PROVIDENCE, R.I. (WPRI) — One Rhode Island lawmaker wants to make it legal for veterinarians to prescribe medical marijuana to pets.

Rep. Patricia Serpa made her case to the House Committee on State Government & Elections, testifying virtually she wants to amend an existing medical marijuana law passed several years ago, which extends medical marijuana to people with debilitating medical conditions like MS or glaucoma.

Serpa says she wants the Edward O. Hawkins and Thomas C. Slater Medical Marijuana Act to include domestic pets as eligible to use medical marijuana if certified by a licensed veterinarian.

“Some people may scoff at this bill,” Sepra said Monday night. “But those of us who have pets or who have had pets, know that many of us think of them as members of our extended family, and will go to great lengths to provide them comfort and well being, either for a chronic condition or for an end of life condition.”

Serpa says her bill would allow pet owners to purchase medical marijuana for their pet, provided they have a valid prescription from a certified veterinarian.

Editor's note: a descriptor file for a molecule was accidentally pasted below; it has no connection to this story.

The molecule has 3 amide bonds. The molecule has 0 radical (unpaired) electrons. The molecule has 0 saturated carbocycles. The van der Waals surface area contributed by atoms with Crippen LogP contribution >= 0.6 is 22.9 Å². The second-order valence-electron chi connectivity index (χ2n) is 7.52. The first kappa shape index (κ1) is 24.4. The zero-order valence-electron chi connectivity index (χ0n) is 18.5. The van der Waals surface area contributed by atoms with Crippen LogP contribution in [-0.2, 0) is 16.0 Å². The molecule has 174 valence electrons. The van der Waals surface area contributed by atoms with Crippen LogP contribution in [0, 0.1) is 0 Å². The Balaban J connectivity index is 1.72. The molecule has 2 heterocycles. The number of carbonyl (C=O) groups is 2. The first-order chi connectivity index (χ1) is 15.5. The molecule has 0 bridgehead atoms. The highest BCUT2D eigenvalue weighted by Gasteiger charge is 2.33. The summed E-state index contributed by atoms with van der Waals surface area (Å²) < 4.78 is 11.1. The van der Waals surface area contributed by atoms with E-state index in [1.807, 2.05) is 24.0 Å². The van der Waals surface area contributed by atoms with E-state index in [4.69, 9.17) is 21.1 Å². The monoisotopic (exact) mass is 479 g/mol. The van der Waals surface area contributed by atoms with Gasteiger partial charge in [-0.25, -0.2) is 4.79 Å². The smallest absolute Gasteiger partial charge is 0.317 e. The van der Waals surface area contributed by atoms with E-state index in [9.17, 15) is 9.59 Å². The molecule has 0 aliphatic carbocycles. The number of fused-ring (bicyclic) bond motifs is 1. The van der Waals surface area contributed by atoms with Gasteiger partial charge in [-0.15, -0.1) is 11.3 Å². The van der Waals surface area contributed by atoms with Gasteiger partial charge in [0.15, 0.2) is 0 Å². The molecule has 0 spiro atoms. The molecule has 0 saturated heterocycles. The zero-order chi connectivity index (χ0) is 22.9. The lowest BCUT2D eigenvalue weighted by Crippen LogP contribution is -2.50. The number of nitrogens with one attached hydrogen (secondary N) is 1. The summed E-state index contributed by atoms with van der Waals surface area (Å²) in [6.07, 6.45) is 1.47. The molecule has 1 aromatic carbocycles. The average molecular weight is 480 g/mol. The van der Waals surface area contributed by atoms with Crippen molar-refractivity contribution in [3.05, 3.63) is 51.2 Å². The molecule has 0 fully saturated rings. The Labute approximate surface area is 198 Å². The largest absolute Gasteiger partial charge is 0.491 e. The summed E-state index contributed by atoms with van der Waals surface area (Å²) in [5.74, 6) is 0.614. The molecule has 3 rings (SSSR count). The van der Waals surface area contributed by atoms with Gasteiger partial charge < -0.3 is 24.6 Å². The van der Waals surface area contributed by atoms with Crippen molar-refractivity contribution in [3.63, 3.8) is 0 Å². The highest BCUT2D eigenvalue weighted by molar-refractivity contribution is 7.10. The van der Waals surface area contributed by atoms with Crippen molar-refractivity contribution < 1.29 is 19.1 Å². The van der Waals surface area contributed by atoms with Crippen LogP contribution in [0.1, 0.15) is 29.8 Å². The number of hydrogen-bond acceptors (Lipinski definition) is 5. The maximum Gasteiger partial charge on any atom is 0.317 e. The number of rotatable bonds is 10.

She added it wouldn’t be mandatory for all vets to offer this service, if the bill were passed.

Veterinarians were not so fast to latch on to the idea.

Dr. Ralph Pratt, who serves on the board of directors for the Rhode Island Veterinary Medical Association, says the RIVMA cannot support it since most medical marijuana products are considered toxic and have no clinical indications for pets.

He says although veterinary supervision is specified in the bill, the substance would likely not be given under supervision if the pet owners have it available. Pratt says a class example is pet owners giving acetaminophen to cats.

“Acetaminophen in cats, people often give it because people feel that it’s safe, but it leads to multiple organ failure and slow, painful death,” he said.

“So, I feel this bill will, by people making people feel that medical marijuana is okay to give to pets, people will have it available and will go ahead and give it, rather than relieving animal suffering, this is likely to cause increased animal suffering, because, again, we have no clinical indication to use the product,” Pratt continued.

Pratt said veterinarians see toxicity with accidental exposure to small amounts of recreational pot products, which can lead to issues with coordination or agitation. With larger doses in stronger medical products, he says, coma, seizure and death can occur in animals.